Bergmann MP18-I SMGs found in Brazil

    When taking a second look at my recent post ( on the PASAM modified Mauser Schenellfeur selective-fire pistols used by PMERJ – Polícia Militar do Estado do Rio de Janeiro (Rio de Janeiro State Military Police), I happened to notice something unusual in one of the photos (featured above): in the middle of a mountain of wooden holster-stock units, part of a different gun was barely visible. By enlarging said picture on the computer screen, it immediately looked like the mystery gun was a… German-made Bergmann MP18-I.

    One of the Bergmann MP18-Is found in a Rio de Janeiro Military Police warehouse.

    Phone calls to my always-helpful contacts allowed me to go back to the warehouse where I had found and photographed the Mausers in order to try to locate the crates where they were stored. And I did! There they were, in a dark corner of the building. Feeling somewhat like an Indiana Jones in search of a lost treasure, I eagerly started moving the pile of Mauser holster-stocks aside and, in fact, found something: a bunch (half-dozen or so) of rusty Bergmann MP18-I submachine guns!

    Markings on the magazine housing area of “4099”, the single example brought to daylight for pictures. Note small raindrops on gun. Rain or shine, TFB is on duty…

    Well, having figured out the guns’ basic ID, it was time to learn their origin, something almost impossible given the local caretakers’ obvious surprised look from my finding. The only markings visible were “Brevet Bergmann” on top of the magazine housing, an apparent serial number (e.g. “4099”) in the same area, and a large “S” (for Sicher, or Safe) in the cocking handle recess. Other than that, nothing.  So, I’m guessworking from now on.

    The bolt cocking handle secured in the “S” (Sichen, Safe) recess while in the open/retracted position, the gun’s sole applied safety device.

    The MP18, specifically the so-called MP18-I variant, has been known to have been used by some Brazilian police forces as early as the 1920s and, for sure, the 1930s, mainly in the 7.63 Mauser (7.63x25mm) caliber. One of its known users was the Força Pública de São Paulo (São Paulo State Public Force), the forerunner of the present Polícia Militar do Estado de São Paulo (São Paulo State Military Police), but I haven’t found clear references to its official employment by Rio de Janeiro’s LE agencies, either military or civil, in the past. But maybe this discovery may throw some light on the mystery.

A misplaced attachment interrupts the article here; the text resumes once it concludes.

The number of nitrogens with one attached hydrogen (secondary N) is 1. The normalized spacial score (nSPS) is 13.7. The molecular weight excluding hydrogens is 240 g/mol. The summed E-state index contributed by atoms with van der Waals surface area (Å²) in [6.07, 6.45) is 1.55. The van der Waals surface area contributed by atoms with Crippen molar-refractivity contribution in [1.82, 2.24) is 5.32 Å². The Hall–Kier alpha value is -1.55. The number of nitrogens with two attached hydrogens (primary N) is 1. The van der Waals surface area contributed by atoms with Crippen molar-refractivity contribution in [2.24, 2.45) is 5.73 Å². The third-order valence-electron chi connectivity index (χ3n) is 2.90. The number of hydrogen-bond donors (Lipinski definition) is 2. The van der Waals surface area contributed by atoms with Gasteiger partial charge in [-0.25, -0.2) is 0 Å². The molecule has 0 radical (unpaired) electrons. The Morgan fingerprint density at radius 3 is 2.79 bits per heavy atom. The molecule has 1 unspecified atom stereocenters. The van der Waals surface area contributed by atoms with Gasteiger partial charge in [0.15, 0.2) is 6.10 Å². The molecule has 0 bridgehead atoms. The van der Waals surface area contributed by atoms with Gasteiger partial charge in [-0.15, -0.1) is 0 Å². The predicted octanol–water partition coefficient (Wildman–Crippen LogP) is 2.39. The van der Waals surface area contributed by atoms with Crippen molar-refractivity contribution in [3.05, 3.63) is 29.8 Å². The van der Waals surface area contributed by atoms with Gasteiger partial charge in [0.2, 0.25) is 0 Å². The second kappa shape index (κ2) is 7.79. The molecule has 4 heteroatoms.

While the original MP18-I was fitted with a two-position (100-200m) open V-notch flip type rear sight, the examples found by TFB in Rio had more elaborate tangent open rear sights used in later MP28 models, adjustable from 100 to 1000 meters, the maximum (and highly optimistic!) range setting being shown in photo.

    Anyway, I was authorized to take one of the “lost” Bergmanns to outside the depot so that some photos could be taken. No, not a single 20- or 32-round magazine was spotted in the many boxes and crates I searched there. Enjoy!

    Another view of “4099” with the bolt forward and rear sight in the minimum (100m) setting. Surprisingly, the rusty gun’s action, when manipulated by the author, felt very, very smooth, like it had just come from the maintenance shop!

    The pioneer German “MaschinePistolen” displays its business end. The 7.63mm Mauser barrel is entirely surrounded by the perforated jacket, whose ventilation holes are also present in the muzzle cap. Note the massive blade front sight.

    Left side view showing where the magazine fits.

    The serrated button at the rear of the receiver is the disassembly catch: press it forward and swing the stock down on its hinge, away from the receiver. By pressing on the receiver cap and twisting it to the left and removing it, the return spring and bolt can be removed from the gun for basic cleaning.

    We just hope that “4099” and friends find a decent resting place on a par with their historical importance!

    Ronaldo Olive

    Ronaldo is a long-time (starting in the 1960s) Brazilian writer on aviation, military, LE, and gun subjects, with articles published in local and international (UK, Switzerland, and U.S.) periodicals. His vast experience has made him a frequent guest lecturer and instructor in Brazil’s armed and police forces.